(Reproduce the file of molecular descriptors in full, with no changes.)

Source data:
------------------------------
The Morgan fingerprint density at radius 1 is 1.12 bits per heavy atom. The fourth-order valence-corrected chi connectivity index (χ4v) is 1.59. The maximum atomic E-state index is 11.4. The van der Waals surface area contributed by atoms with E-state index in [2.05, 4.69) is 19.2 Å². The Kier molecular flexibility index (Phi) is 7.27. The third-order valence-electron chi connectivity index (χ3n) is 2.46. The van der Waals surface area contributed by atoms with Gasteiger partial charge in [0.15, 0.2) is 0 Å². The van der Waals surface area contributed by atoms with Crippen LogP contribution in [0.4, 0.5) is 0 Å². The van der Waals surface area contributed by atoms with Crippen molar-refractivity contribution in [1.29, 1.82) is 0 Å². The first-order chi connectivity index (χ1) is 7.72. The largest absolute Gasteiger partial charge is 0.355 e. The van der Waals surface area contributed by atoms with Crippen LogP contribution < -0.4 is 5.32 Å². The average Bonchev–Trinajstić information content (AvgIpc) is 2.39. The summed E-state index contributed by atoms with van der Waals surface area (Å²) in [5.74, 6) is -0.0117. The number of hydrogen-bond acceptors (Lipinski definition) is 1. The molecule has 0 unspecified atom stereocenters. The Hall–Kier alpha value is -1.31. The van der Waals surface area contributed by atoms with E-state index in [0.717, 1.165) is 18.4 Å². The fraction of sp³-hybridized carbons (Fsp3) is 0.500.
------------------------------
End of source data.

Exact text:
The Morgan fingerprint density at radius 1 is 1.12 bits per heavy atom. The fourth-order valence-corrected chi connectivity index (χ4v) is 1.59. The maximum atomic E-state index is 11.4. The van der Waals surface area contributed by atoms with E-state index in [2.05, 4.69) is 19.2 Å². The Kier molecular flexibility index (Phi) is 7.27. The third-order valence-electron chi connectivity index (χ3n) is 2.46. The van der Waals surface area contributed by atoms with Gasteiger partial charge in [0.15, 0.2) is 0 Å². The van der Waals surface area contributed by atoms with Crippen LogP contribution in [0.4, 0.5) is 0 Å². The van der Waals surface area contributed by atoms with Crippen molar-refractivity contribution in [1.29, 1.82) is 0 Å². The first-order chi connectivity index (χ1) is 7.72. The largest absolute Gasteiger partial charge is 0.355 e. The van der Waals surface area contributed by atoms with Crippen LogP contribution < -0.4 is 5.32 Å². The average Bonchev–Trinajstić information content (AvgIpc) is 2.39. The summed E-state index contributed by atoms with van der Waals surface area (Å²) in [5.74, 6) is -0.0117. The number of hydrogen-bond acceptors (Lipinski definition) is 1. The molecule has 0 unspecified atom stereocenters. The Hall–Kier alpha value is -1.31. The van der Waals surface area contributed by atoms with E-state index in [0.717, 1.165) is 18.4 Å². The fraction of sp³-hybridized carbons (Fsp3) is 0.500.